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Superbad: Stories & Piecesby Ben Greenman
Synopses & Reviews
In Ben Greenman's wildly original debut, slapstick humor sits comfortably and sometimes not so comfortably alongside literary fiction and experimental writings.
The twenty-five pieces in this collection range from the traditional to the impossible. "What 100 People, Real and Fake, Believe About Dolores" tells an old story boy meets girl, boy loses girl, boy may or may not be implicated in disappearance of girl in a surprising and entirely new way. In "Blurbs," which owes as much to Warner Bros. cartoons as to daily newspapers, a sly egomaniacal author imagines the critical reception of the piece he is writing.
Superbad is populated by characters from disparate walks of life: in "Snapshot," an aged Russian researcher who struggles to reconcile with his two grown sons and win the love of an American academic; in "Getting Nearer to Nearism," a puckish Italian artist; and even real-life celebrities such as Mick Jagger and Marlon Brando.
Mixing elements of Jorge Luis Borges, Donald Barthelme, and Albert Brooks, Greenman attempts a high-wire act that combines literature, comedy, and the pleasures of the text. Hilarious and unforgettable, Superbad is the first book of the rest of your life.
"[O]ften astonishing and occasionally annoying....Artists and their sycophants make easy fodder for comic writers, yet Greenman never stoops to the obvious. Just when you think Greenman has thoroughly excavated all available humor, he surprises with a snipe from an unforeseen direction." Time Out New York
"I don't know what goes on in Ben Greenman's mind, but inside it there seems to be a Russian short story writer, a slap-stick gag writer, an art critic, a literary critic, a cultural commentator, a cowboy, a satirist, a scientist, a postmodernist, an anti-postmodernist, a surrealist, a nut, a genius, a stand-up comedian, a child prodigy, a dreamer, and a poet. Needless to say, all these characters make for compelling, mysterious reading. I was spellbound." Susan Minot, author of Evening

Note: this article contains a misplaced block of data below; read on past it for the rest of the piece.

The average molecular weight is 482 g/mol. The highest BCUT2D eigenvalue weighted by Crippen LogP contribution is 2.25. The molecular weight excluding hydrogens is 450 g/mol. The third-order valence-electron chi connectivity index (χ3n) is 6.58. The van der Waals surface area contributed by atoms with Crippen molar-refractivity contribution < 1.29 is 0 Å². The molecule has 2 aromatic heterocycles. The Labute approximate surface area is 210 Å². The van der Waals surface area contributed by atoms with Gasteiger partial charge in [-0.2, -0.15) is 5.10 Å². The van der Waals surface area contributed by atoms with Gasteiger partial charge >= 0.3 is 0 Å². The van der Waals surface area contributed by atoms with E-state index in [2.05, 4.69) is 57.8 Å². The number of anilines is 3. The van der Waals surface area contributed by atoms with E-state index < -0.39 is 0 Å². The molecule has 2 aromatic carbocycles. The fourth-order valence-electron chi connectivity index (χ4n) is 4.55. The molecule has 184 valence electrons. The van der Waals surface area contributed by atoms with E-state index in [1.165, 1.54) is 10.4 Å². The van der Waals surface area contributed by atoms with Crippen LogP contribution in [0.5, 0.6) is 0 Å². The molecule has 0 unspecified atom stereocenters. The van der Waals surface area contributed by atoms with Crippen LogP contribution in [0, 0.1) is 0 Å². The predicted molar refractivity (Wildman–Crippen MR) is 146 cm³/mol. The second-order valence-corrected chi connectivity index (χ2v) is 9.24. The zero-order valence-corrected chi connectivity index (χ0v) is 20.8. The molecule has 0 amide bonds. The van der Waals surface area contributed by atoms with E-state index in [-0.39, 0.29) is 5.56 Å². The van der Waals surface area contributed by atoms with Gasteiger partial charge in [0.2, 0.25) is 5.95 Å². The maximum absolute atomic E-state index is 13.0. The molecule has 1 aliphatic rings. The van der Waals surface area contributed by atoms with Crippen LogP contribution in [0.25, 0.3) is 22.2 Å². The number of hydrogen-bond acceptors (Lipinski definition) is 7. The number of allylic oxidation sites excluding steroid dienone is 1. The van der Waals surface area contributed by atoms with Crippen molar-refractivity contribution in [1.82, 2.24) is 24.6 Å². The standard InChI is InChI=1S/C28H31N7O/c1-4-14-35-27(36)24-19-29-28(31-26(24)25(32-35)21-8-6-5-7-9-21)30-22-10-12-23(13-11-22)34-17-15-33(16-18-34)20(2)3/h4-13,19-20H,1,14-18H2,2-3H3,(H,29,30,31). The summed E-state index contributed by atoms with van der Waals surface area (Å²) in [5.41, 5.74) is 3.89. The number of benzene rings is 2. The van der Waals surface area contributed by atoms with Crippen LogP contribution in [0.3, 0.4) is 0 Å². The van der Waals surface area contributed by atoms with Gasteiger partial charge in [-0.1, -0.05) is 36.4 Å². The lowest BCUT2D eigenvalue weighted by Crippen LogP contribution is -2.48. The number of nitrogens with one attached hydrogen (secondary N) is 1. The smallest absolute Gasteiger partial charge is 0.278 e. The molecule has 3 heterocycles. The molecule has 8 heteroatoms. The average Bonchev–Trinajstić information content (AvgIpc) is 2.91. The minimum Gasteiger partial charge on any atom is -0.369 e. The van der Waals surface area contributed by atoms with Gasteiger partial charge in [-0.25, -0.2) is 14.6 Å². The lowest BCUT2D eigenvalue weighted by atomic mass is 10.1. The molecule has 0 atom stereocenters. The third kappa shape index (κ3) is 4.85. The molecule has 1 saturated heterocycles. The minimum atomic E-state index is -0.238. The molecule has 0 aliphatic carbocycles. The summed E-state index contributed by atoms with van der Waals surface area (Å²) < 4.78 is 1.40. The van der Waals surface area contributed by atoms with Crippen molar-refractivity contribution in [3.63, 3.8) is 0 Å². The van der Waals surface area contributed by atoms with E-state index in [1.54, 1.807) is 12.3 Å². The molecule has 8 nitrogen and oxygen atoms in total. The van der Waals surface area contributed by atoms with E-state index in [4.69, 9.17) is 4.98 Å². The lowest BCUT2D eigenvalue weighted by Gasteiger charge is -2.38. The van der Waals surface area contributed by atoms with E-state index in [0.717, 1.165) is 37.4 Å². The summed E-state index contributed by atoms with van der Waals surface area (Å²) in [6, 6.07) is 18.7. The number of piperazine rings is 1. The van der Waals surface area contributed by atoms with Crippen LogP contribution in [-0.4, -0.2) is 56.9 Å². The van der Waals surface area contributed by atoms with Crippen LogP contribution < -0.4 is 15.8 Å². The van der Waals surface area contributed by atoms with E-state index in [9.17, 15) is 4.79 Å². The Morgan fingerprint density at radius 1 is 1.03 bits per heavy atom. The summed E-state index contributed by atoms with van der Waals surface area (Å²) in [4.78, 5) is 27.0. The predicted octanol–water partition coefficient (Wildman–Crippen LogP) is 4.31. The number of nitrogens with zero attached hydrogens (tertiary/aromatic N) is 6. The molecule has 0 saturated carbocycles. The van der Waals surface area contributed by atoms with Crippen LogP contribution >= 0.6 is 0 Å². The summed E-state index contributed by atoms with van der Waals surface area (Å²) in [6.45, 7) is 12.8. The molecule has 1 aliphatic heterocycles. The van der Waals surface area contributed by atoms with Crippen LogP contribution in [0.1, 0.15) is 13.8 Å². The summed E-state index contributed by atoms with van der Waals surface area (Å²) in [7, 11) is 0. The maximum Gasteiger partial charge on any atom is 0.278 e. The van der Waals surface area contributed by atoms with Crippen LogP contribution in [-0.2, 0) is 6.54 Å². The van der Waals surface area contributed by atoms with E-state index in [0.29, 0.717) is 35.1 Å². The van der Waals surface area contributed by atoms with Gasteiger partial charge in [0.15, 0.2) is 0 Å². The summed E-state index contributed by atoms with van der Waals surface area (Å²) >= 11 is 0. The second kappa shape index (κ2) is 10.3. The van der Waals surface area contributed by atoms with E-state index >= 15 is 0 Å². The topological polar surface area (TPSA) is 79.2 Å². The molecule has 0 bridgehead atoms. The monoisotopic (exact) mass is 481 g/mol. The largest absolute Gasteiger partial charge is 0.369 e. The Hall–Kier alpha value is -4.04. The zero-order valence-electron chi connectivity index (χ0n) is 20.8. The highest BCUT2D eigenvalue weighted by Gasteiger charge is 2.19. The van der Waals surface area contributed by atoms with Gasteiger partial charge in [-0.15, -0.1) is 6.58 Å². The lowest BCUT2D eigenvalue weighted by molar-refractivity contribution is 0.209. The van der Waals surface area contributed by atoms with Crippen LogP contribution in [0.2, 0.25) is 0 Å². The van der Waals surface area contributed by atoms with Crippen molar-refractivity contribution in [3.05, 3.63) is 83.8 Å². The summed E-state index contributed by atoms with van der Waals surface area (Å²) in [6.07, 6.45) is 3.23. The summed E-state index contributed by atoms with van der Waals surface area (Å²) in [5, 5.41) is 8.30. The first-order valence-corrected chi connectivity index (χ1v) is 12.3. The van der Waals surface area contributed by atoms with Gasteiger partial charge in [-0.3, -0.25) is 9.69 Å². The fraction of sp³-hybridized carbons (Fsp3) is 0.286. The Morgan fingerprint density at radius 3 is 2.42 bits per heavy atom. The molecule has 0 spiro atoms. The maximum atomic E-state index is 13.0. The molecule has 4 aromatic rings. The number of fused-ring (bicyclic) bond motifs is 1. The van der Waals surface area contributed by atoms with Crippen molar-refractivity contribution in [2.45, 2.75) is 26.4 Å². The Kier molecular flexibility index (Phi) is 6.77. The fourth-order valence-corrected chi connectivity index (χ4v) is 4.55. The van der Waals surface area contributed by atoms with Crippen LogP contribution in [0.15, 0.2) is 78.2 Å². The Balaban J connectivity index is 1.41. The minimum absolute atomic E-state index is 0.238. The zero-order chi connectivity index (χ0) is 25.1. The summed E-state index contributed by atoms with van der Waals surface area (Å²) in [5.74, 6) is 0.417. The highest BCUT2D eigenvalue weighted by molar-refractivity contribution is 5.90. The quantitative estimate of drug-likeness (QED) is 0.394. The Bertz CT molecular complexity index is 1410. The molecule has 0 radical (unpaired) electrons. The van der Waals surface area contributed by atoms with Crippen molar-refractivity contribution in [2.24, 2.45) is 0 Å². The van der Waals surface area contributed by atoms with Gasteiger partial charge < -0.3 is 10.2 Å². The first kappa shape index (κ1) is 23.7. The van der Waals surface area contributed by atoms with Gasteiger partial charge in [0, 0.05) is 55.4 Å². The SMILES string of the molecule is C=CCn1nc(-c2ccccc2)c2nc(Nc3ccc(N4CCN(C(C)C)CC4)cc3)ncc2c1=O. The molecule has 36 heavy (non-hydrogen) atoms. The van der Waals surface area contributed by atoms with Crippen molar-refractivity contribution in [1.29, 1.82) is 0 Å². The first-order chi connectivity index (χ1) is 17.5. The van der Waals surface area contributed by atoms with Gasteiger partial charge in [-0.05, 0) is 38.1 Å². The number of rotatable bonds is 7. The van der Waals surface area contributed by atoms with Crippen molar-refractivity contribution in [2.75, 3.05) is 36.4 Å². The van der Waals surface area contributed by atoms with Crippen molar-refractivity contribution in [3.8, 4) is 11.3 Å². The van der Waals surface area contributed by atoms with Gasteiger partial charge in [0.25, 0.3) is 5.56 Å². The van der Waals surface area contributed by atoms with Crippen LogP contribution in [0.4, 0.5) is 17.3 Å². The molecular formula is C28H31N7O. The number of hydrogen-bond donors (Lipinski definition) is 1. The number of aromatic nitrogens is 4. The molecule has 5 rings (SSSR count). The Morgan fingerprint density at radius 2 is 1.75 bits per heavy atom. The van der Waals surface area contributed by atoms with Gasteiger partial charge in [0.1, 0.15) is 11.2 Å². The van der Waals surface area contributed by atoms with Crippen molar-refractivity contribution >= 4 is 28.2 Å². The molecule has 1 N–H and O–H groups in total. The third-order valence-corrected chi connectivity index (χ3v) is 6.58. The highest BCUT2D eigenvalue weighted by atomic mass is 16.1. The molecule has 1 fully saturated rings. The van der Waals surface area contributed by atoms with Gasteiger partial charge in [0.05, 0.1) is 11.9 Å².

"Ben Greenman is a smart, funny, elegant writer in the tradition of the late lamented Donald Barthelme and Veronica Geng." Kurt Anderson, author of Turn of the Century
"Greenman has a wicked, mercurial intellect and a light touch, and he's the genuine article. 'Marlon Brando's Dreaming' alone is equal to the entire artistic output of a respectable civilization." William Monahan, author of Light House
"It can be difficult to tell whether there's anything but dead air at the eye of Greenman's stylistic hurricanes, though the humanism he exhibits in his traditional stories offers reason to hope that he's not just being clever for the sake of cynical virtuosity. Regardless of intent, the contents of Superbad are wickedly funny and curiously effective. Self-aware, self-referential, and occasionally just self-indulgent, Superbad pulls off an impressive hat trick by convincing audiences not to analyze it nearly so much as it analyzes itself." Tasha Robinson, The Onion
Ben Greenman's raucous new collection of stories and pieces ranges from the traditional to the impossible, from the Italian to the Russian, from the musical to the minimal. Greenman constructs layer upon layer of artifice, filling the spaces between with thousands of smooth, brown pellets of insight and humor. An editor at the New Yorker and a frequent contributor to McSweeney's , Greenman seamlessly assimilates Borges, Bartheleme, Chekhov and Calvino, developing asensibility at once wholly contemporary and tenderly reminiscent.
About the Author
Ben Greenman is an editor at The New Yorker. His fiction and journalism have appeared in many publications, including The New Yorker, McSweeney's, and Miami New Times. He lives in Brooklyn with his wife and son. Visit www.bengreenman.com for more information.
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